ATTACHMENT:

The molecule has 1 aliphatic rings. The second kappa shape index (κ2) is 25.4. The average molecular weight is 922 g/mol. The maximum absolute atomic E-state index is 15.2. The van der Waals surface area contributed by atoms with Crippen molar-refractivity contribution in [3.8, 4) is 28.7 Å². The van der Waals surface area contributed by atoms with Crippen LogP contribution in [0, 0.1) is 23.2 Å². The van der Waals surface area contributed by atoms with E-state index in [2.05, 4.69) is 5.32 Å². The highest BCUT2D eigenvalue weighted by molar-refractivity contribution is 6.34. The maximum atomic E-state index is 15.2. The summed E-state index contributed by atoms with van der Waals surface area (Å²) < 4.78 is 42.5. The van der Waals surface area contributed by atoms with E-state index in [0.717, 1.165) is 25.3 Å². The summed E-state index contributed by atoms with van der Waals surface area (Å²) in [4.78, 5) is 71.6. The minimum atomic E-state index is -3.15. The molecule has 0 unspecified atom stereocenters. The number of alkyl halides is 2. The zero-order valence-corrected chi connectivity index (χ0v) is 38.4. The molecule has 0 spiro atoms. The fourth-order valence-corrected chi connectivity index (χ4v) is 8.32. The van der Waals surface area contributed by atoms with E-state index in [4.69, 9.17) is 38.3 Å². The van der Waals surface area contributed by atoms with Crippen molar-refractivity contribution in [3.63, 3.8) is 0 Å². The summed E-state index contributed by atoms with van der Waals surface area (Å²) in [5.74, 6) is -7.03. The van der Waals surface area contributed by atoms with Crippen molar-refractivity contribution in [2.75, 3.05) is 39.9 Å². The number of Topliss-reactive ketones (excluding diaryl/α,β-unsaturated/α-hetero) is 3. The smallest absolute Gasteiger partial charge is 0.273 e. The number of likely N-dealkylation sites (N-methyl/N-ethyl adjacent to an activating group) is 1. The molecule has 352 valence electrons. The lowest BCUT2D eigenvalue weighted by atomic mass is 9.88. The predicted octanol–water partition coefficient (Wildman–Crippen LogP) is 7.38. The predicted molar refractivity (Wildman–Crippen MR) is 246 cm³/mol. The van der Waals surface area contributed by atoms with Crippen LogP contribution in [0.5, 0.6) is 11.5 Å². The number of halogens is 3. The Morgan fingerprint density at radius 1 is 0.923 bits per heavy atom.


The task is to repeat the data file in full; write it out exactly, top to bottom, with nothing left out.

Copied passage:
The molecule has 1 aliphatic rings. The second kappa shape index (κ2) is 25.4. The average molecular weight is 922 g/mol. The maximum absolute atomic E-state index is 15.2. The van der Waals surface area contributed by atoms with Crippen molar-refractivity contribution in [3.8, 4) is 28.7 Å². The van der Waals surface area contributed by atoms with Crippen LogP contribution in [0, 0.1) is 23.2 Å². The van der Waals surface area contributed by atoms with E-state index in [2.05, 4.69) is 5.32 Å². The highest BCUT2D eigenvalue weighted by molar-refractivity contribution is 6.34. The maximum atomic E-state index is 15.2. The summed E-state index contributed by atoms with van der Waals surface area (Å²) < 4.78 is 42.5. The van der Waals surface area contributed by atoms with E-state index in [0.717, 1.165) is 25.3 Å². The summed E-state index contributed by atoms with van der Waals surface area (Å²) in [4.78, 5) is 71.6. The minimum atomic E-state index is -3.15. The molecule has 0 unspecified atom stereocenters. The number of alkyl halides is 2. The zero-order valence-corrected chi connectivity index (χ0v) is 38.4. The molecule has 0 spiro atoms. The fourth-order valence-corrected chi connectivity index (χ4v) is 8.32. The van der Waals surface area contributed by atoms with E-state index in [4.69, 9.17) is 38.3 Å². The van der Waals surface area contributed by atoms with Crippen molar-refractivity contribution in [3.63, 3.8) is 0 Å². The summed E-state index contributed by atoms with van der Waals surface area (Å²) in [5.74, 6) is -7.03. The van der Waals surface area contributed by atoms with Crippen molar-refractivity contribution in [2.75, 3.05) is 39.9 Å². The number of Topliss-reactive ketones (excluding diaryl/α,β-unsaturated/α-hetero) is 3. The smallest absolute Gasteiger partial charge is 0.273 e. The number of likely N-dealkylation sites (N-methyl/N-ethyl adjacent to an activating group) is 1. The molecule has 352 valence electrons. The lowest BCUT2D eigenvalue weighted by atomic mass is 9.88. The predicted octanol–water partition coefficient (Wildman–Crippen LogP) is 7.38. The predicted molar refractivity (Wildman–Crippen MR) is 246 cm³/mol. The van der Waals surface area contributed by atoms with Crippen LogP contribution in [0.5, 0.6) is 11.5 Å². The number of halogens is 3. The Morgan fingerprint density at radius 1 is 0.923 bits per heavy atom.